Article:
Finalists announced for SCrIBE 2017 playwright competition

Finalists announced for SCrIBE 2017 playwright competition

The top three finalists of the 2017 SCrIBE Scriptwriting Competition have been announced. Professional staged readings of their plays will take place nightly from Monday, September 18, until Wednesday, September 20, at 7pm. The venue is the Theatre Arts Admin Collective, Methodist Church Hall, corner of Milton Road and Wesley Street, Observatory, Cape Town. Entrance is free.

The winners will be announced at an event on Thursday, September 21.

Produced by the Imbewu Trust and now celebrating its sixth year, SCrIBE is a national competition which provides the opportunity for playwrights to develop their work, with various prizes to be won. These include having a script produced for a professional run, mentorship programmes and all finalists have the invaluable opportunity to engage in feedback sessions with audience members at staged readings of their scripts.

The 2017 finalists are Darrel Bristow-Bovey for his script ‘Priest With Balloons’; ‘Two Lovers’ by Ter Hollmann and ‘Gardening and Other Distractions’ by Juliette Rose-Innes.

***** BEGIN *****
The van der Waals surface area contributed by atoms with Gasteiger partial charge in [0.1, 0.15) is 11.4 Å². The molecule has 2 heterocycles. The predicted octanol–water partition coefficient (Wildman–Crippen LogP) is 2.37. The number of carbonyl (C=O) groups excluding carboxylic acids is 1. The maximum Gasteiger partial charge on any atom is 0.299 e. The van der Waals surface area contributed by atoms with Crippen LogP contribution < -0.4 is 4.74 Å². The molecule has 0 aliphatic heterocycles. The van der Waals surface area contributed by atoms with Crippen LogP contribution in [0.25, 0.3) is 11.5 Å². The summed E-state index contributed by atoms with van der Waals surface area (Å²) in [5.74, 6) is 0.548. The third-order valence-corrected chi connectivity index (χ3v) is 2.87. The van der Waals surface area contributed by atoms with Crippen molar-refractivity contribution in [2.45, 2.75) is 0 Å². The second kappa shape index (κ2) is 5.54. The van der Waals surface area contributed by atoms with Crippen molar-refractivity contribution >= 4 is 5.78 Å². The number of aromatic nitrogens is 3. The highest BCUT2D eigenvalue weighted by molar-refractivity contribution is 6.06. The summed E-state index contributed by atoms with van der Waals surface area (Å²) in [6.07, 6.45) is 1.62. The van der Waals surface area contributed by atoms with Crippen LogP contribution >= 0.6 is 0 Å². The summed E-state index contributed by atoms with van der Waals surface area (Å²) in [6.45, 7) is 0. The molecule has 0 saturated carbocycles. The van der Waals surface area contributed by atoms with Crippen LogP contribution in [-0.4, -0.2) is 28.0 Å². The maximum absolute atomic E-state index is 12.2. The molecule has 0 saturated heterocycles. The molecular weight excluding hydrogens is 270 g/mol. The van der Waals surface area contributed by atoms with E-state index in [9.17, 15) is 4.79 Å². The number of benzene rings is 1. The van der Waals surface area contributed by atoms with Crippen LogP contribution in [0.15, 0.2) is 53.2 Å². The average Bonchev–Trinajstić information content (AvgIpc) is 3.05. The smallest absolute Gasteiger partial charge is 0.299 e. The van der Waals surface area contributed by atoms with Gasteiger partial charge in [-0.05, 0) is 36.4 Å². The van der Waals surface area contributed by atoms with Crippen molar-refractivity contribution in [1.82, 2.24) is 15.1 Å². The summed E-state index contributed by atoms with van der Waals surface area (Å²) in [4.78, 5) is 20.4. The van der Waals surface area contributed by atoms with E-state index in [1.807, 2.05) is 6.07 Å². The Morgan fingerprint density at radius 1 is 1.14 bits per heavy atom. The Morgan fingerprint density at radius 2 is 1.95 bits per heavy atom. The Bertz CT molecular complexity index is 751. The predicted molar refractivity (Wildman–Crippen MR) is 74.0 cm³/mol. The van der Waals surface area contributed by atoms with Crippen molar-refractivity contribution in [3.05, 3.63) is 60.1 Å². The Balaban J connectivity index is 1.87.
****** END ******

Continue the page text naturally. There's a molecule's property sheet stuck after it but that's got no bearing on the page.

On Monday, September 18, Richard Wright-Firth directs the reading of ‘Gardening and Other Distractions’. The play explores, among other things, youth culture and apathy taking root across the world and how things can crumble in the most mundane of ways.

On September 19 ‘Two Lovers’ will be presented. The play is a two-hander love story that looks at the arc of a romance from beginning to end and is directed by Kimberley Buckle.

Priest with Balloons will be read on September 20, directed by Terence Makapan. In a tiny, impoverished fishing village on the West Coast of South Africa, in the grip of a drought that is causing the fabric of the community to unravel, the local reverend of the church hatches an unusual plan to unite and inspire his congregation. But the reverend is locked in conflict with his brother, a television actor visiting from Johannesburg, and with Xolisa, the politically conscientised daughter of his domestic worker, and finally with himself, and his own faith, and his belief in his own place in the New South Africa.

The staged readings will be followed each night by a discussion with the audience members.

* Entrance is free and spaces allocated on a first-come, first serve basis. For further information, visit